“The more we can do, the better,” she said. “We have nothing like a club – but that’s what we need, something like a club to promote mental health, just to start the conversation, so people feel open to talk about it. Then we would encourage that conversation to continue among students, teachers and parents.

“We didn’t want this to be the end, we wanted it to be the beginning.”

Stanton answered a question about possible naysayers or any backlash they suffered about the walkout.

“The only backlash we heard was from students who seemed to think it was a partisan issue.

“We don’t want to take away anyone’s 2nd Amendment right to bear arms,” she said, shaking her head as she spoke. “We believe in the 2nd Amendment, but it should be able to be reformed without taking away gun rights. For the sake of school safety, we just want to see change. Again, the focus should be on students’ mental health.”

 

Organizers grateful for supportive staff, parents

The three students made special mention about how supportive the staff and administration was.

“We understand the concern for safety,” said Small. “But we appreciate the administration and we felt like our voices were heard.

“We even felt like the whole Elmhurst community was behind us.”

As one example of community support, they related that Brewpoint Coffee allowed the students to use the backroom of its new roasting facility on north York Road, which is also an art space, to make the posters.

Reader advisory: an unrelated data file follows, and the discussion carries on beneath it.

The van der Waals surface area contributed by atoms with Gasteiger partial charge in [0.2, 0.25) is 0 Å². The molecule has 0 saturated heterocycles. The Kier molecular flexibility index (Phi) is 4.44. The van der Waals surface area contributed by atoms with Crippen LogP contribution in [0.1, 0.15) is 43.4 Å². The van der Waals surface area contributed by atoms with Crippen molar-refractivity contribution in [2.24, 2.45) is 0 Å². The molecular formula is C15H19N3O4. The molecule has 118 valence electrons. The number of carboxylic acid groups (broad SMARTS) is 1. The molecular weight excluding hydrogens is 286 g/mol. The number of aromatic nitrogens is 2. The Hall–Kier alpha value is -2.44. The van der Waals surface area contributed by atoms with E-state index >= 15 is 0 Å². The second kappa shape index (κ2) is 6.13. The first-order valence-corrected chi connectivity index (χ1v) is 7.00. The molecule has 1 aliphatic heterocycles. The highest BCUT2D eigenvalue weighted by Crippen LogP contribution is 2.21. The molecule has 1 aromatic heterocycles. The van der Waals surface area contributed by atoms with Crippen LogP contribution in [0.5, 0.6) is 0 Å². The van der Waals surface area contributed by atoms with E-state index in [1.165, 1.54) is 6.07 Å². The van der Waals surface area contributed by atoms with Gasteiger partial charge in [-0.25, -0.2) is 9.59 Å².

“They donated the posters and the markers,” Pechous said. “They gave us anything we needed.”

Besides the school and the community, the girls felt very supported by their parents.

“We are actually all very lucky to have parents who are very understanding and supportive,” Kyra said. “They were great to talk to throughout the planning of the walkout and they were always on our side.”

Asked what surprised them about the experience, all three agreed it was seeing students participate, whom they never expected.

“I saw people I never thought would come out and take part in this,” said Small.

“I agree, it was great to see all my peers’ faces, including some I’d never thought I’d see. Luckily we made extra signs, so they were available for people who didn’t make signs. It was amazing to see support from the kids you would not expect to participate, picking up signs and walking around.”

 

Parkland hits close to home

Kyra, Olivia and Maddy pointed out how York had been stunned by the events that took place at the high school in Parkland, Fla.

“We realize it could have been here,” Olivia said.

“The demographics, the size of the town, the size of the high school are so similar to us and to Elmhurst,” said Maddy. “It really hit us how it could so easily have happened right here.”

“Everyone really came together,” said Kyra, “and we really wanted that to sink in.”

“We tried to make the statement that, ‘if we can come together, so can you,” Olivia said.

“’And the children shall lead them,’” Dr. Moyer said, repeating a quote.

It came as no surprise to learn that Kyra and Olivia, who are 18, are already registered to vote. At 17, Maddy will be joining them as soon as she is able.